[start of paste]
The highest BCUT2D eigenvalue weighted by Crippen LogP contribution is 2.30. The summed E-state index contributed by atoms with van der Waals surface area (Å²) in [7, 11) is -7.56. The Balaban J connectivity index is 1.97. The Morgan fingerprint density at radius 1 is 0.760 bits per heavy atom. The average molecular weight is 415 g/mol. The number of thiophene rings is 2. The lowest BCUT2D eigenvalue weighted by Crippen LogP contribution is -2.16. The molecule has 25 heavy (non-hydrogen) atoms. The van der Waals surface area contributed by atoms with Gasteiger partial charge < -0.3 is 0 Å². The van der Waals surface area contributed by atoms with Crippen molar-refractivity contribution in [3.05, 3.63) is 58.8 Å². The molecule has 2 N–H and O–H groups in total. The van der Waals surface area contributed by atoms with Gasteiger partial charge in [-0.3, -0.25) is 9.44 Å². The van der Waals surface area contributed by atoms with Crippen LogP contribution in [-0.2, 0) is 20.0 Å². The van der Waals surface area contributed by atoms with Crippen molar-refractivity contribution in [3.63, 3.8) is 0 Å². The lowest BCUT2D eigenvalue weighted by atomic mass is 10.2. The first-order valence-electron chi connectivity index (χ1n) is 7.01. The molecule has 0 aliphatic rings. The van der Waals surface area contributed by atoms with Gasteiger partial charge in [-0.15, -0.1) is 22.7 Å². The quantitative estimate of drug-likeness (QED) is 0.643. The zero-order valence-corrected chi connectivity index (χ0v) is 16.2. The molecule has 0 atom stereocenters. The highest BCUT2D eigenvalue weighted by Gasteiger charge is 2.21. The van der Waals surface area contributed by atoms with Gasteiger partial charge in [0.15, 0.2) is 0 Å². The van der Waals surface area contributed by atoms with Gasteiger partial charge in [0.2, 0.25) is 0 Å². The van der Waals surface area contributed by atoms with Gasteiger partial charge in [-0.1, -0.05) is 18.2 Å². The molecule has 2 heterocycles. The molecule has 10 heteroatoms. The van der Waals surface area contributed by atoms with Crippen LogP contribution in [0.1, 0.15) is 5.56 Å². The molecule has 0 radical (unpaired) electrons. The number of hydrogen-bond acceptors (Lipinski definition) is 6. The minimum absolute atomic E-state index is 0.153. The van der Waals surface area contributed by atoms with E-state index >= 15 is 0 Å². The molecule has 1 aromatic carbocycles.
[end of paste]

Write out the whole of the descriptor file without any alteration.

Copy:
The highest BCUT2D eigenvalue weighted by Crippen LogP contribution is 2.30. The summed E-state index contributed by atoms with van der Waals surface area (Å²) in [7, 11) is -7.56. The Balaban J connectivity index is 1.97. The Morgan fingerprint density at radius 1 is 0.760 bits per heavy atom. The average molecular weight is 415 g/mol. The number of thiophene rings is 2. The lowest BCUT2D eigenvalue weighted by Crippen LogP contribution is -2.16. The molecule has 25 heavy (non-hydrogen) atoms. The van der Waals surface area contributed by atoms with Gasteiger partial charge < -0.3 is 0 Å². The van der Waals surface area contributed by atoms with Crippen molar-refractivity contribution in [3.05, 3.63) is 58.8 Å². The molecule has 2 N–H and O–H groups in total. The van der Waals surface area contributed by atoms with Gasteiger partial charge in [-0.3, -0.25) is 9.44 Å². The van der Waals surface area contributed by atoms with Crippen LogP contribution in [-0.2, 0) is 20.0 Å². The van der Waals surface area contributed by atoms with Crippen molar-refractivity contribution in [3.63, 3.8) is 0 Å². The lowest BCUT2D eigenvalue weighted by atomic mass is 10.2. The first-order valence-electron chi connectivity index (χ1n) is 7.01. The molecule has 0 aliphatic rings. The van der Waals surface area contributed by atoms with Gasteiger partial charge in [-0.15, -0.1) is 22.7 Å². The quantitative estimate of drug-likeness (QED) is 0.643. The zero-order valence-corrected chi connectivity index (χ0v) is 16.2. The molecule has 0 atom stereocenters. The highest BCUT2D eigenvalue weighted by Gasteiger charge is 2.21. The van der Waals surface area contributed by atoms with Gasteiger partial charge in [0.15, 0.2) is 0 Å². The van der Waals surface area contributed by atoms with Gasteiger partial charge in [0.2, 0.25) is 0 Å². The van der Waals surface area contributed by atoms with Gasteiger partial charge in [-0.1, -0.05) is 18.2 Å². The molecule has 2 heterocycles. The molecule has 10 heteroatoms. The van der Waals surface area contributed by atoms with Crippen LogP contribution in [0.1, 0.15) is 5.56 Å². The molecule has 0 radical (unpaired) electrons. The number of hydrogen-bond acceptors (Lipinski definition) is 6. The minimum absolute atomic E-state index is 0.153. The van der Waals surface area contributed by atoms with E-state index >= 15 is 0 Å². The molecule has 1 aromatic carbocycles.